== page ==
News Corp. bid for Dow Jones on brink as deadline passes

August 1, 2007 - 0:0

NEW YORK (AFP) -- Rupert Murdoch's News Corp. awaited a decision from the family that controls Dow Jones & Co. on its five-billion-dollar offer for the company and its crown asset, The Wall Street Journal.

A reported deadline for members of the Bancroft family -- which controls 64 percent of Dow Jones's voting power -- to voice their agreement to the deal came and went on Monday with no public announcement.
As the clock ticked, News Corp. said it was ""highly unlikely"" it would proceed with its 60-dollar-a-share offer for Dow Jones at the reported present level of support of the controlling Bancroft family.
""If the votes were to remain at present reported levels, it is highly unlikely that we would proceed the offer,"" a News Corp. spokesperson, who requested anonymity, told AFP.
But in its online edition, the Journal said Tuesday the two sides had moved closer to a deal as some Bancroft family advisers and Dow Jones board members ""scrambled for enough votes to ensure the sale of the publisher to News Corp.""
""Everyone is sticking to their guns in the hope that Murdoch will come up with more money,"" one person involved in the process was quoted as saying.
News Corp. has scheduled a board meeting Tuesday at 4:00 pm (2000 GMT) ""and a decision by the company on whether to proceed and seek a full Dow Jones shareholder vote to approve a deal is expected to come then, if not sooner,"" the Journal said.
The Bancroft family, which has controlled Dow Jones for more than a century, wield their power through a complex web of trusts and are sharply split over Murdoch's hostile bid.
The 60-dollars-a-share offer represents a huge premium over the share price just prior to the offer made three months ago, but some family members are concerned that a takeover by News Corp. would damage the integrity of Dow Jones's businesses, including the Journal, the leading U.S. business daily.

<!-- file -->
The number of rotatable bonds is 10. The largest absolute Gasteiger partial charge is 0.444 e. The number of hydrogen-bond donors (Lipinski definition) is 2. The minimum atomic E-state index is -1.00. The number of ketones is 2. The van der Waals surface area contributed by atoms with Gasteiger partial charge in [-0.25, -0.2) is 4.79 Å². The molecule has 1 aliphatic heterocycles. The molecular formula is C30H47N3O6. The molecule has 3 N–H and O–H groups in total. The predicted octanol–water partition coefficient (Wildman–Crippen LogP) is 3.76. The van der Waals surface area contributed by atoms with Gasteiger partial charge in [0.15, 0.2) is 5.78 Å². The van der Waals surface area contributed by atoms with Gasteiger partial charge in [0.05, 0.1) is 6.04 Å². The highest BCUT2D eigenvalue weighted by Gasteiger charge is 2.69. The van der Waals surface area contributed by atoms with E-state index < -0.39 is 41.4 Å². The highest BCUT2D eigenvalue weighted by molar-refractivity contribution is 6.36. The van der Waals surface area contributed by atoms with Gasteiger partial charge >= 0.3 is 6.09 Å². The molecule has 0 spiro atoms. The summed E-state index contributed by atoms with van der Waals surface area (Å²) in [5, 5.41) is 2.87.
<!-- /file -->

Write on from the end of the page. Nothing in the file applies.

Investors appeared to bet against a deal. Shares in Dow Jones shed 5.28 percent to close at 51.56 dollars, well below Murdoch's 60-dollar bid. News Corp. gained 0.79 percent at 22.84 dollars.
One issue complicating the negotiations was an unusual proposal by Dow Jones to create a fund to cover payments to firms advising the Bancroft family, which could come to ""at least"" 30 million dollars, the Journal reported, quoting unnamed sources.
Meanwhile, Internet entrepreneur Brad Greenspan, the founder of the social networking website MySpace, renewed his alternative offer backed by five investors who were ready to inject 600 million dollars to develop Dow Jones.
Michael Elefante, the Bancroft family's lead trustee, gave members who wish to support the News Corp. offer a 5:00 pm (2100 GMT) deadline to present him with individual votes, the Journal reported Monday.
Elefante indicated to some Dow Jones board members late Sunday that he has slightly less than the 30 percent of the overall vote, while News Corp. probably needs family votes representing about 30 percent of the overall vote to succeed, the newspaper said.
As of late Monday, about 28 percent of the family votes supported the deal, it said.
Common shareholders representing 29 percent of the overall voting shares of the company are expected to vote for the deal overwhelmingly, ""thereby ensuring a majority,"" it said.
In addition to The Wall Street Journal, Dow Jones publishes Barron's and SmartMoney magazines, MarketWatch, DowJones Newswires, Dow Jones Indexes and the Ottaway group of community newspapers.
Murdoch's offer, made privately to the board on April 17 and announced on May 1, marked a 65 percent premium over the Dow Jones share price prior to the offer. If accepted, 1.2 billion dollars would go directly to the Bancroft family.
Elefante is facing pressure from some of his partners at Hemenway & Barnes, the Boston law firm that manages most of the family's trusts, to demand more for the family's super-voting shares, the Journal reported Monday.
A source close to Murdoch said he is comfortable dropping the bid if the family does not accept his current offer, the newspaper said.
Murdoch is racing to acquire Dow Jones ahead of the planned October 15 launch of a News Corp. business news cable television channel, Fox Business Network, in the United States.
The channel will increase News Corp.'s U.S. cable offerings, which already include Fox News Channel.
Murdoch's other assets include the Times of London, Britain's Sun tabloid, The Australian, The New York Post, and the Star network, an Asia-based satellite broadcaster